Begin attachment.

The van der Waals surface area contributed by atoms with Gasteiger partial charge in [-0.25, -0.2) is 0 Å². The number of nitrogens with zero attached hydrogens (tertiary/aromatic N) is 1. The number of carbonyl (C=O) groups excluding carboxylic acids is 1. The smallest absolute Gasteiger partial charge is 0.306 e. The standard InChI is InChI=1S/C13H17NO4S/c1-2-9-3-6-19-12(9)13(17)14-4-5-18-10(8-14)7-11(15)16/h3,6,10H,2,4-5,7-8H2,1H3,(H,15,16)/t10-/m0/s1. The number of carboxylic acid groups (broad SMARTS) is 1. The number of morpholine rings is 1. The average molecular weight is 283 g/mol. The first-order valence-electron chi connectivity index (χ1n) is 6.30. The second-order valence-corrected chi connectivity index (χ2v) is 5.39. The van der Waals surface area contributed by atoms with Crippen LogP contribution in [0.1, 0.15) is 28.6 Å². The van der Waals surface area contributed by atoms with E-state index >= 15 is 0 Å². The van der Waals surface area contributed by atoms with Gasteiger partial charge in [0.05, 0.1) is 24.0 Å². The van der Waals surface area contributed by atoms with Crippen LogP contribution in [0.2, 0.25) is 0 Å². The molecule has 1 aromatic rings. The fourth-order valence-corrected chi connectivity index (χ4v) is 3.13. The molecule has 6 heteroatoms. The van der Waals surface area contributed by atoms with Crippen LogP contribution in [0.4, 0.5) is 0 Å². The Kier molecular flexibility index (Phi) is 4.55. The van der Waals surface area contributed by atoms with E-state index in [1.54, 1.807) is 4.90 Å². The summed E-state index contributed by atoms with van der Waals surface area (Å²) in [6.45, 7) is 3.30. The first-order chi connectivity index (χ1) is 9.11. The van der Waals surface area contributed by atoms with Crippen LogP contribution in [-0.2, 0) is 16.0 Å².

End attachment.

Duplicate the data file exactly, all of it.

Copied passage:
The van der Waals surface area contributed by atoms with Gasteiger partial charge in [-0.25, -0.2) is 0 Å². The number of nitrogens with zero attached hydrogens (tertiary/aromatic N) is 1. The number of carbonyl (C=O) groups excluding carboxylic acids is 1. The smallest absolute Gasteiger partial charge is 0.306 e. The standard InChI is InChI=1S/C13H17NO4S/c1-2-9-3-6-19-12(9)13(17)14-4-5-18-10(8-14)7-11(15)16/h3,6,10H,2,4-5,7-8H2,1H3,(H,15,16)/t10-/m0/s1. The number of carboxylic acid groups (broad SMARTS) is 1. The number of morpholine rings is 1. The average molecular weight is 283 g/mol. The first-order valence-electron chi connectivity index (χ1n) is 6.30. The second-order valence-corrected chi connectivity index (χ2v) is 5.39. The van der Waals surface area contributed by atoms with Crippen LogP contribution in [0.1, 0.15) is 28.6 Å². The van der Waals surface area contributed by atoms with E-state index >= 15 is 0 Å². The van der Waals surface area contributed by atoms with Gasteiger partial charge in [0.05, 0.1) is 24.0 Å². The van der Waals surface area contributed by atoms with Crippen LogP contribution in [0.2, 0.25) is 0 Å². The molecule has 1 aromatic rings. The fourth-order valence-corrected chi connectivity index (χ4v) is 3.13. The molecule has 6 heteroatoms. The van der Waals surface area contributed by atoms with Crippen LogP contribution in [0.4, 0.5) is 0 Å². The Kier molecular flexibility index (Phi) is 4.55. The van der Waals surface area contributed by atoms with E-state index in [1.54, 1.807) is 4.90 Å². The summed E-state index contributed by atoms with van der Waals surface area (Å²) in [6.45, 7) is 3.30. The first-order chi connectivity index (χ1) is 9.11. The van der Waals surface area contributed by atoms with Crippen LogP contribution in [-0.2, 0) is 16.0 Å².